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Premenstrual Dysphoric Disorder (PMDD)

It's good chances you have had some type of PMS since you started your period. Doctors believe that as many as three-quarters of women who get periods have some signs of PMS, be it food cravings, cramps, tender breasts, moodiness or fatigue.


But the PMDD is a different one. It causes emotional and physical symptoms such as PMS, but the symptoms of PMDD are found to be draining for women. Your symptoms of PMDD may interfere with your everyday life, including work, school, social life, and relationships.

What is PMDD?

Premenstrual dysphoric disorder (PMDD) is a condition in which a woman experiences severe symptoms of depression, irritability, and pre-menstrual tension. Symptoms of PMDD are more serious than those seen with premenstrual syndrome (PMS).


Symptoms usually start seven to 10 days before your period begins in both PMDD and PMS, and continue for the first few days that you have your period.


The difference between PMDD and premenstrual syndrome (PMS) is that there are severe and debilitating symptoms of PMDD. PMDD involves a set of physical and psychological symptoms which affect the daily life and threaten the mental wellbeing of the individual.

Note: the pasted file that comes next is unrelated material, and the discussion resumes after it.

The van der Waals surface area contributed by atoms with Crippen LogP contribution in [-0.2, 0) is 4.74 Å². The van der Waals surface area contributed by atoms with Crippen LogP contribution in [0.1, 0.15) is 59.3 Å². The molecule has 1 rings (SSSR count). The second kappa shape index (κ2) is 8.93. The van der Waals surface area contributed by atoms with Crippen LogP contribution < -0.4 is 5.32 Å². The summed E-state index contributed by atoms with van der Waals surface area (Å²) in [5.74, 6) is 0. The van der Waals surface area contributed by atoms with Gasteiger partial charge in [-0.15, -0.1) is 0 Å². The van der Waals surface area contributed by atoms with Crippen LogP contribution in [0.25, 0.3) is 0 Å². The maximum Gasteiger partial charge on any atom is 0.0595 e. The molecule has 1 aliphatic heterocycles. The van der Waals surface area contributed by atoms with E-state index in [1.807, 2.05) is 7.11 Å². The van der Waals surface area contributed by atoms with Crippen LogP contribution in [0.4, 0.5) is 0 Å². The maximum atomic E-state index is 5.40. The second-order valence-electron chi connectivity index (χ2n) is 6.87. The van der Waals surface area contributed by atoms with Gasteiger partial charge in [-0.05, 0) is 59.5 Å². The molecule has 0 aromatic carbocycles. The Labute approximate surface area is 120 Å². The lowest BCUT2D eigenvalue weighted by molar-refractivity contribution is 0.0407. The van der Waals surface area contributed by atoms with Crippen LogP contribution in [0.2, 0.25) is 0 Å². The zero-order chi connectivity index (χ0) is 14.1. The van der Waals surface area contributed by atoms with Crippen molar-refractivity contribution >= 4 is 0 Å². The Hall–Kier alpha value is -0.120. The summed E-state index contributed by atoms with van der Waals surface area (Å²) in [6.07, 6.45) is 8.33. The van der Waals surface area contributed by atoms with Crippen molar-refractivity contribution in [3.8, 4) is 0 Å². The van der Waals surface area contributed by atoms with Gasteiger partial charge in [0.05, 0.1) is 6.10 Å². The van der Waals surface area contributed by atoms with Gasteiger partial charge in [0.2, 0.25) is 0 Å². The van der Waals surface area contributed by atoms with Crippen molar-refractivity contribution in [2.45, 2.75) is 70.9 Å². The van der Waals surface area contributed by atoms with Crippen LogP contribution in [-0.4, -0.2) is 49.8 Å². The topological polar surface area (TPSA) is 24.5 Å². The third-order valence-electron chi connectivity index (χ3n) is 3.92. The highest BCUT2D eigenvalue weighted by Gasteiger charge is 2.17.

PMDD is a chronic condition requiring treatment at the time it occurs. Treatments available include lifestyle changes and medication.


Symptoms of PMDD

The PMDD symptoms usually appear the week before you start your period and last until a couple of days after it starts. They 're severe and exhausting most of the time and they can keep you out of everyday activities.


Both common and rare PMDD symptoms include:

  • Hot flashes

  • Mood changes

  • Cramps and bloating

  • Depression

  • Sleep problems

  • Intense anger

  • Tension, restlessness and irritability

  • No interest in your everyday activities

  • Difficulty concentrating

  • Headaches

  • Severe Fatigue

  • Changes in appetite

  • Feeling out of control

  • Breast tenderness

  • Joint or muscle pain

Cause of PMDD

It's not clear what causes PMDD. In both PMS and PMDD, underlying depression and anxiety are common, so hormonal changes that trigger a menstrual period may worsen the symptoms of mood disorders.


To Sum It Up

Talk to your health care provider right away if you think you may experience symptoms of PMDD.

As the symptoms of PMDD may be long-lasting, it is advisable to seek treatment as soon as possible.

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